Fuckin’ ‘Ell It’s Fred Titmus
The Light At The End Of The Tunnel
All I Want For Christmas Is A Dukla Prague Away Kit
And the encore
Fix It So She Thinks Of Me
Joy Division Oven Gloves
Good to catch up with Paul afterwards before he took the late train home. We had a couple of beers in the Pot Still, after which I had caught up with the latest on the Edinburgh Tram system, and the demise of Dunfermline FC. From there it was back to the Premier Inn. When you get chance, ask Tony to show you the picture he took from his room on the 18th floor.
Roger and out.
10 June 2013
Overheard at the back of the Glasgow gig on Friday:
Fiona Shepherd (of the Scotsman don’t you know): I am not paying seventeen pounds, fifty pence per person, plus booking fee, for a concert with no oomph!
Geoff : [overhearing and gesturing towards the two dozen middle-aged moshers] There is your oomph!
Ms. Shepherd: [looking at them] You call that oomph? They look like geriatric joggers out moshing. It’s disgraceful. And another thing – they’ve only had one chart hit.
Geoff Davies: [to his Probe Plus side-kick ] Deaf, mad AND blind. Uh, the entire first album was a massive hit as far as I can remember, madam. You should have come to a gig twenty-five years ago really shouldn’t you? Or gone to see the X-Factor Live Show, if you wanted chart hits.
Ms. Shepherd: When I pay for a concert, I expect something more interesting than THAT.
Geoff Davies: [indicating stage as Ken launches into more feverish tuning between songs] Well, that is Half Man Half Biscuit, ma’am.
Ms. Shepherd: Well, it’s not good enough.
Geoff Davies: Well, may I ask what you were expecting to hear at a Half Man Half Biscuit gig ? Something from Sydney Opera House, perhaps? ‘The Hanging Garden’ by the Cure? ‘Babylon’s Burning’? Herds of groupies sweeping majestically across the stage…
Ms. Shepherd: Don’t be silly. I expect to be able to see guitars colliding like they’re supposed to do.
Geoff Davies: You CAN see guitarists colliding – over there between Neil and Carl – they always trip over each other’s leads when they come back on for the encore anyway.
Ms. Shepherd: I’d need a telescope to see that!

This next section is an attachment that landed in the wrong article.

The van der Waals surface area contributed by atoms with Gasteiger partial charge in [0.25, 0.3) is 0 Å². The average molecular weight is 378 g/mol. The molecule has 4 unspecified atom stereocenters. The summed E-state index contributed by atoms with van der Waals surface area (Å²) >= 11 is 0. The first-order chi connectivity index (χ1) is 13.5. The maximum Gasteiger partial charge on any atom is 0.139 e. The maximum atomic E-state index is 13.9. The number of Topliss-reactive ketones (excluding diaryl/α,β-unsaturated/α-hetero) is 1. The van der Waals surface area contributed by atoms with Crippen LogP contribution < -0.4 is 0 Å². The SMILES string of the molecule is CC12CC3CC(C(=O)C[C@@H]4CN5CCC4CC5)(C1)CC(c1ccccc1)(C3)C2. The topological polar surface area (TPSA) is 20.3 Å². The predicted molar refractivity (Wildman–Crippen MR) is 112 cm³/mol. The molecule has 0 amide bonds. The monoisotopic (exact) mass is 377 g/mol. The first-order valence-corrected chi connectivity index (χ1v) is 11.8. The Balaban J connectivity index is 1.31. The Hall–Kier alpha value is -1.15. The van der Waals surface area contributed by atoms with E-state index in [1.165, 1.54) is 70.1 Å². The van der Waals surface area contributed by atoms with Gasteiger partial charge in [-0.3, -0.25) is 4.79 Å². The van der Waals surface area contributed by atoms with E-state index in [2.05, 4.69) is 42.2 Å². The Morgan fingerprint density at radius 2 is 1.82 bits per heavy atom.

Geoff Davies: Well, may I suggest that you move to a spot closer to the stage, down there by that security fella … next to the big exit door … [whispers inaudibly through clenched teeth] or preferably the other side of it.
Ms. Shepherd: Now, listen to me. I’m not satisfied, but I’ve decided to stay at this gig; however, I shall expect some media freebies.
Geoff Davies: Why? Because the smoke machine isn’t erupting during a climactic cover version of Emerson, Lake & Palmer’s ‘Fanfare for the Common Man’ at the moment?
Ms. Shepherd: No, because the gig is too hot, the mosh is too small, the view is invisible, there was zero fanfare when they came on stage and the PA doesn’t work.
Geoff Davies: No, the P.A. works. You don’t …….Madam, don’t think me rude, but, may I ask, do you by any chance have a hearing aid?
Ms. Shepherd: A what?
Geoff Davies: A HEARING AID!
Ms. Shepherd: Yes, I do have a hearing aid.
Geoff Davies: Would you like me to get it mended?
Ms. Shepherd: Mended? It’s working perfectly all right.
Geoff Davies: No, it isn’t.
Ms. Shepherd: I haven’t got it turned on at the moment.
Geoff Davies: Why not?
Ms. Shepherd: The battery runs down.
10 June 2013
Great stuff from all reviewers. Especially Mike & Not Roger Green, but even anyone who only writes 1-2 lines about a gig, never forget how much appreciated it all is by those of us who couldn’t make it. I feel weirdly bereft when I can’t make it, largely for financial reasons these days, e.g. if I can afford a train but there isn’t a train back then no way I can afford a hotel too. I’ll be sitting there at home wondering what song they’re playing right now sort of thing, but all your stuff helps a lot. Cheers, Biscuiteers!
11 June 2013